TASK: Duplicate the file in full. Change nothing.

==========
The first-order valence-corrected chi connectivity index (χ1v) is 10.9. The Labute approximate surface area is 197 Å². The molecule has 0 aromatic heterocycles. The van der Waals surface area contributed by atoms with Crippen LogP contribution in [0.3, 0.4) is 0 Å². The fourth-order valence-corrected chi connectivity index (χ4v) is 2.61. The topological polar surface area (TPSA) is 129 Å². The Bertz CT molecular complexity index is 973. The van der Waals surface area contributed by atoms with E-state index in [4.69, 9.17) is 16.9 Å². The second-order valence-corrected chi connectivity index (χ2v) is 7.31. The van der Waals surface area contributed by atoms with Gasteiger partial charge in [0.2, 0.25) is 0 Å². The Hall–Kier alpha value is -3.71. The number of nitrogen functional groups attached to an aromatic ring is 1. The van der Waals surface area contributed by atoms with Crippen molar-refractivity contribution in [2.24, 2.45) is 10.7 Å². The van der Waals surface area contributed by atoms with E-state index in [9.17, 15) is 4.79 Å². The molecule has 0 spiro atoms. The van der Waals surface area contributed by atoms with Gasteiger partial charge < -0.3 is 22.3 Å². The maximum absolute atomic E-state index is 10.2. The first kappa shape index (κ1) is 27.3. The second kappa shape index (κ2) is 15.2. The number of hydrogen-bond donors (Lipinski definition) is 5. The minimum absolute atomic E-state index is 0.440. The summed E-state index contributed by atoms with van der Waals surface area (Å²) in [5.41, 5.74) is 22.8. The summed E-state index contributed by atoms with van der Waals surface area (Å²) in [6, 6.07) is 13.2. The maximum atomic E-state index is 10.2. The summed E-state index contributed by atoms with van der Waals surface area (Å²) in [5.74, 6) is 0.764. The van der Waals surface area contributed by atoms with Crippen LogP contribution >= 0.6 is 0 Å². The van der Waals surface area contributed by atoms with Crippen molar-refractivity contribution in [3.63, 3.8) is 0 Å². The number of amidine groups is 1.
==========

The first-order valence-corrected chi connectivity index (χ1v) is 10.9. The Labute approximate surface area is 197 Å². The molecule has 0 aromatic heterocycles. The van der Waals surface area contributed by atoms with Crippen LogP contribution in [0.3, 0.4) is 0 Å². The fourth-order valence-corrected chi connectivity index (χ4v) is 2.61. The topological polar surface area (TPSA) is 129 Å². The Bertz CT molecular complexity index is 973. The van der Waals surface area contributed by atoms with E-state index in [4.69, 9.17) is 16.9 Å². The second-order valence-corrected chi connectivity index (χ2v) is 7.31. The van der Waals surface area contributed by atoms with Gasteiger partial charge in [0.2, 0.25) is 0 Å². The Hall–Kier alpha value is -3.71. The number of nitrogen functional groups attached to an aromatic ring is 1. The van der Waals surface area contributed by atoms with Crippen molar-refractivity contribution in [2.24, 2.45) is 10.7 Å². The van der Waals surface area contributed by atoms with E-state index in [9.17, 15) is 4.79 Å². The molecule has 0 spiro atoms. The van der Waals surface area contributed by atoms with Gasteiger partial charge < -0.3 is 22.3 Å². The maximum absolute atomic E-state index is 10.2. The first kappa shape index (κ1) is 27.3. The second kappa shape index (κ2) is 15.2. The number of hydrogen-bond donors (Lipinski definition) is 5. The minimum absolute atomic E-state index is 0.440. The summed E-state index contributed by atoms with van der Waals surface area (Å²) in [5.41, 5.74) is 22.8. The summed E-state index contributed by atoms with van der Waals surface area (Å²) in [6, 6.07) is 13.2. The maximum atomic E-state index is 10.2. The summed E-state index contributed by atoms with van der Waals surface area (Å²) in [5.74, 6) is 0.764. The van der Waals surface area contributed by atoms with Crippen LogP contribution >= 0.6 is 0 Å². The van der Waals surface area contributed by atoms with Crippen molar-refractivity contribution in [3.63, 3.8) is 0 Å². The number of amidine groups is 1.